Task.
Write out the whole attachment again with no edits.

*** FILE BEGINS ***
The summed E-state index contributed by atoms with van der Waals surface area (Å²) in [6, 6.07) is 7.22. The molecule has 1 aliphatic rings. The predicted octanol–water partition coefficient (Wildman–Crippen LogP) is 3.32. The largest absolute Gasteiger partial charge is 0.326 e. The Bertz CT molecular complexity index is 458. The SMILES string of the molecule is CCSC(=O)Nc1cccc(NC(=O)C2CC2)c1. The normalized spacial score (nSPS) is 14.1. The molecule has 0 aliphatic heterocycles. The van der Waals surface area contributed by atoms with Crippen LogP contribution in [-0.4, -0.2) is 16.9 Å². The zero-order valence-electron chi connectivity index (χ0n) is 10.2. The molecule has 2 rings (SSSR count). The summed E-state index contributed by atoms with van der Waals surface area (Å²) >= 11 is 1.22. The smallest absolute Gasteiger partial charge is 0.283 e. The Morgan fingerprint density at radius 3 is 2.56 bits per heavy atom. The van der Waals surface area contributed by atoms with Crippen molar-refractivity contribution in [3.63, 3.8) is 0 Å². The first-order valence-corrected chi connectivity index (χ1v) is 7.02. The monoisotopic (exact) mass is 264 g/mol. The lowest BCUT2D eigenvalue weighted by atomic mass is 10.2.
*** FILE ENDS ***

The summed E-state index contributed by atoms with van der Waals surface area (Å²) in [6, 6.07) is 7.22. The molecule has 1 aliphatic rings. The predicted octanol–water partition coefficient (Wildman–Crippen LogP) is 3.32. The largest absolute Gasteiger partial charge is 0.326 e. The Bertz CT molecular complexity index is 458. The SMILES string of the molecule is CCSC(=O)Nc1cccc(NC(=O)C2CC2)c1. The normalized spacial score (nSPS) is 14.1. The molecule has 0 aliphatic heterocycles. The van der Waals surface area contributed by atoms with Crippen LogP contribution in [-0.4, -0.2) is 16.9 Å². The zero-order valence-electron chi connectivity index (χ0n) is 10.2. The molecule has 2 rings (SSSR count). The summed E-state index contributed by atoms with van der Waals surface area (Å²) >= 11 is 1.22. The smallest absolute Gasteiger partial charge is 0.283 e. The Morgan fingerprint density at radius 3 is 2.56 bits per heavy atom. The van der Waals surface area contributed by atoms with Crippen molar-refractivity contribution in [3.63, 3.8) is 0 Å². The first-order valence-corrected chi connectivity index (χ1v) is 7.02. The monoisotopic (exact) mass is 264 g/mol. The lowest BCUT2D eigenvalue weighted by atomic mass is 10.2.